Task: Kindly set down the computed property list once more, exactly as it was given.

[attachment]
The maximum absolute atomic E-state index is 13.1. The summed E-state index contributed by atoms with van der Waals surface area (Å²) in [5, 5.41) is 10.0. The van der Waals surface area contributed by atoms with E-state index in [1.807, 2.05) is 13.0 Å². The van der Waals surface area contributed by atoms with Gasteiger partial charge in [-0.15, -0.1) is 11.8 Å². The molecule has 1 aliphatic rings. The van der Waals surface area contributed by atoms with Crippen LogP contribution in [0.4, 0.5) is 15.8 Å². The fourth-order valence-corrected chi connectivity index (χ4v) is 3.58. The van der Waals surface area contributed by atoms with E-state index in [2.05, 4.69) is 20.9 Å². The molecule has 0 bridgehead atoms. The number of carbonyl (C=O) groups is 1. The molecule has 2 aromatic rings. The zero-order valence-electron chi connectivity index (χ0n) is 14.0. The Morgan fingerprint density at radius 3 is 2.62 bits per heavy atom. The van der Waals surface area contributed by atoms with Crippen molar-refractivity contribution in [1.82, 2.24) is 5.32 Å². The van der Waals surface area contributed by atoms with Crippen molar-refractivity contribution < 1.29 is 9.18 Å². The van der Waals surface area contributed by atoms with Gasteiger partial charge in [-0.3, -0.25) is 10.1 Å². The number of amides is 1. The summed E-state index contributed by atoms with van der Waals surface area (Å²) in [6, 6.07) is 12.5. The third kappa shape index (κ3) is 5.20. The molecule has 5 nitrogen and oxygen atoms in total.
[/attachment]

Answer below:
The maximum absolute atomic E-state index is 13.1. The summed E-state index contributed by atoms with van der Waals surface area (Å²) in [5, 5.41) is 10.0. The van der Waals surface area contributed by atoms with E-state index in [1.807, 2.05) is 13.0 Å². The van der Waals surface area contributed by atoms with Gasteiger partial charge in [-0.15, -0.1) is 11.8 Å². The molecule has 1 aliphatic rings. The van der Waals surface area contributed by atoms with Crippen LogP contribution in [0.4, 0.5) is 15.8 Å². The fourth-order valence-corrected chi connectivity index (χ4v) is 3.58. The van der Waals surface area contributed by atoms with E-state index in [2.05, 4.69) is 20.9 Å². The molecule has 0 bridgehead atoms. The number of carbonyl (C=O) groups is 1. The molecule has 2 aromatic rings. The zero-order valence-electron chi connectivity index (χ0n) is 14.0. The Morgan fingerprint density at radius 3 is 2.62 bits per heavy atom. The van der Waals surface area contributed by atoms with Crippen molar-refractivity contribution in [1.82, 2.24) is 5.32 Å². The van der Waals surface area contributed by atoms with Crippen molar-refractivity contribution < 1.29 is 9.18 Å². The van der Waals surface area contributed by atoms with Gasteiger partial charge in [-0.3, -0.25) is 10.1 Å². The number of amides is 1. The summed E-state index contributed by atoms with van der Waals surface area (Å²) in [6, 6.07) is 12.5. The third kappa shape index (κ3) is 5.20. The molecule has 5 nitrogen and oxygen atoms in total.